On Tuesday, Ballarat’s Courier published an article about St Columba’s Parish in Ballarat North.
Hundreds of parishioners were surveyed. Almost half had no objection to homosexual behaviour and supported gay marriage. An overwhelming majority supported IVF and favoured divorce and remarriage without annulment.
I bet this article resonates with every one of us. We all struggle with the “hard sayings” of Christ and his Church. That’s why they’re called “hard sayings.” The parable of the wheat and the darnel addresses this.
Darnel is a common weed in the Middle East. It resembles wheat so closely that even the farmer’s practiced eye cannot distinguish it until the stalks begin to mature. Darnel is toxic to humans, and if mixed with wheat flour, it will ruin bread.
Many Church Fathers understand the darnel to be a metaphor for false doctrine, which is not easy to distinguish from the truth, especially at the beginning. But when error is allowed to flourish, it has catastrophic effects on the people of God.
We can see how relevant this parable is today. While Christians have slept, the enemy has sown bad seed with impunity. There’s practically no truth of the Catholic Faith which hasn’t been undermined.
The Courier quoted a parish spokesman, whose words are a good mix of wheat and darnel. Consider this quote from the article:
I’ve always found the Catholic Church to be a rather broad umbrella in which a multitude of views are contained. It seems to me that some non-Catholic commentators see Catholics as unthinking automatons, blindly following decrees from the top. I don’t think it’s ever been like that, to be honest. People have always made up their own minds, and continue to do so.
The Church is a broad umbrella. Catholic means, “here comes everybody.” And Catholics can’t be unthinking automatons. Blind servility offends God. He gave us reason, and He gave us freedom, and we honour God when we exercise these gifts.
But, as Catholics we are also obliged to assent to our Lord’s teachings, and the teachings of his Church. St Peter is our model in this. When Jesus insisted we must eat his flesh and drink his blood to gain eternal life, many of his disciples left him. It was a moment of crisis in our Lord’s public ministry.
He turned to the apostles, who were probably as bewildered as everyone else. Maybe even scandalised. “What about you?” he said to them. “Do you want to go away too?”
Peter spoke for the Twelve. He speaks for us too. “Lord, to whom shall we go? You have the words of eternal life.”
This is our model of assent. Blind servility, no. Humble faith, yes. When we struggle with one teaching or another, we can’t accept it without thinking, but nor are we free to discard it. We must grapple with it. Pray with it. Ask for Peter’s faith.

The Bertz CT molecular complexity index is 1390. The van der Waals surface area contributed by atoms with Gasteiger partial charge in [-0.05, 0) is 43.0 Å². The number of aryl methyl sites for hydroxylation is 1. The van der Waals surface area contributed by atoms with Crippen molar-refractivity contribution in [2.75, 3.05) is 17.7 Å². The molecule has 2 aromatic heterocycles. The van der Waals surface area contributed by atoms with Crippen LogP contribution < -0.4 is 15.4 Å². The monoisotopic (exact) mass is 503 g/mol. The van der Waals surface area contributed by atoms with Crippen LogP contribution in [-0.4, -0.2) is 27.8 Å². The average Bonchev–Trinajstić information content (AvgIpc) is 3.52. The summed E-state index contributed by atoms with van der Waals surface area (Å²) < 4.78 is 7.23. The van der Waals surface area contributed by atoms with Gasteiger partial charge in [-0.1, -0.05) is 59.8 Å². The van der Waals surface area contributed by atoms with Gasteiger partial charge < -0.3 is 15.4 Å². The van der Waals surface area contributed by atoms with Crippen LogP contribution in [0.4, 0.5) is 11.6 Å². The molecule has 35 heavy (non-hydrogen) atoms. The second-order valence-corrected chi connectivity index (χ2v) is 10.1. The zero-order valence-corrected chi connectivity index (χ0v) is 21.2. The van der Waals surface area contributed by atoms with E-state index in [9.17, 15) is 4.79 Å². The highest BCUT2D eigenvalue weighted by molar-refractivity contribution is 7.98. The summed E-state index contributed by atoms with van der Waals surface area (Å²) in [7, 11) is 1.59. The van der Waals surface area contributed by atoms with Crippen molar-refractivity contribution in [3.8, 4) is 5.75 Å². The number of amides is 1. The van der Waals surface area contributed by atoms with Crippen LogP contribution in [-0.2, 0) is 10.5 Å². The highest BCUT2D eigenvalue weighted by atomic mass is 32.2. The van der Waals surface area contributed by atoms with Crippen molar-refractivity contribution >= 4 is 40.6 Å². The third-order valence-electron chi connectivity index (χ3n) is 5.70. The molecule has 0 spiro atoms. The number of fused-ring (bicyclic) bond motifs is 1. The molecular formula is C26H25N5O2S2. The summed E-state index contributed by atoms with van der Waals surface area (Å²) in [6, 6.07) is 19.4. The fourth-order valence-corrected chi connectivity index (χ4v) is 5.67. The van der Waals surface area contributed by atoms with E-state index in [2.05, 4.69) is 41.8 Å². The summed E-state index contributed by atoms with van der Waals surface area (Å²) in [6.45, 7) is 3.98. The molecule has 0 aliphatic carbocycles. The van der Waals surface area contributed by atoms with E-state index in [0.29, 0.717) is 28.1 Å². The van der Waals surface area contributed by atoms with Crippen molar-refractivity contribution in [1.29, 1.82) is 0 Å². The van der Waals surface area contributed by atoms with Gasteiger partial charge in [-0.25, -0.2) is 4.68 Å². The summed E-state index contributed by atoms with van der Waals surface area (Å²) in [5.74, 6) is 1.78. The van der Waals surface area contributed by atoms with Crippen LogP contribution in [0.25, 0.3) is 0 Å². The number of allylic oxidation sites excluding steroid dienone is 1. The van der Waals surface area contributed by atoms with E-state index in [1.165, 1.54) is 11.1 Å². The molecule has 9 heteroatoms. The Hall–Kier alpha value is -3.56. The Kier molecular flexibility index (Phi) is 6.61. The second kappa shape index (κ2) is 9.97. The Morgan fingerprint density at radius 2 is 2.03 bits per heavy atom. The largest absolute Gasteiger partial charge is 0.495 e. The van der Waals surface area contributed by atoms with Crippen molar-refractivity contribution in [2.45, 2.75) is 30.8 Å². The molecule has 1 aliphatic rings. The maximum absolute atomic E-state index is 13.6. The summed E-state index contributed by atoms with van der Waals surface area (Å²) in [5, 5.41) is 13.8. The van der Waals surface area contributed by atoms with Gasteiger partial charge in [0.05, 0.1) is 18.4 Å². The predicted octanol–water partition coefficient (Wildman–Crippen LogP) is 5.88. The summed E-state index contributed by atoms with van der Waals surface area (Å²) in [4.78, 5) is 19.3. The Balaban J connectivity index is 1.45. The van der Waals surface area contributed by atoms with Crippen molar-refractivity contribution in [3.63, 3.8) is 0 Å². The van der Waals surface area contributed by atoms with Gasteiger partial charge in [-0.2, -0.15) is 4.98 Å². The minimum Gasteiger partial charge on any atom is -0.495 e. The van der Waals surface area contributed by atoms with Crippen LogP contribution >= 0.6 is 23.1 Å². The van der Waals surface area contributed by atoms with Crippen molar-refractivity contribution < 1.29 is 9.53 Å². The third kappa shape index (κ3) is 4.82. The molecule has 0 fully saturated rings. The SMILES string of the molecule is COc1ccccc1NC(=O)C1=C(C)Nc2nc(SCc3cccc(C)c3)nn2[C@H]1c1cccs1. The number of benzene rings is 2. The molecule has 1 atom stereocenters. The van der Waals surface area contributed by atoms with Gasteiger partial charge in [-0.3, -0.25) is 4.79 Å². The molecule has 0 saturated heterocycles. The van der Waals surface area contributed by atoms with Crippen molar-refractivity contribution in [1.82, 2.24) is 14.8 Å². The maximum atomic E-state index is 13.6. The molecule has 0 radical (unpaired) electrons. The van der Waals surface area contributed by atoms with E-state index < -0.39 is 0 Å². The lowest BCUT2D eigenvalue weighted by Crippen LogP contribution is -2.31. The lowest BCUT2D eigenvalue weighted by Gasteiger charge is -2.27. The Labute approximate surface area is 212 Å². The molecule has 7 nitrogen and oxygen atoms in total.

Here’s something else the parishioner said:
A lot of people, as we become more educated, are accepting of the modern realities of life. It’s not enough to say “you’ve done this wrong and we don’t agree.” It’s about how we continue to include people who are part of our family or part of the Church … not cutting them off because of their sexuality or decisions.
How true. Isn’t that the crux of our Lord’s parable?
When you weed out the darnel you might pull up the wheat with it. Let them both grow till the harvest.
Even while we insist on the truth of our faith, and reject false doctrine, we never write people off, or abandon relationships. We must keep open the channels of grace. It’s not our task to weed out the darnel. Occasionally, it is the task of the Church to “isolate” parts of the crop.
Pope Francis did this last year, when he excommunicated an Australian priest who defiantly celebrated public Mass when his faculties were withdrawn, and repeatedly endorsed gay marriage and the ordination of women. He isolated another part of the crop last month, when he declared members of the mafia were excommunicated.
Excommunication isn’t a nice business, but this act of quarantine takes seriously the second part of today’s Gospel:
At harvest time I shall say to the reapers: ‘First collect the darnel and tie it in bundles to be burnt, then gather the wheat into my barn.’
Darnel ruins bread and false doctrine ruins souls, so we must be judicious. Where is the darnel in my own heart and mind?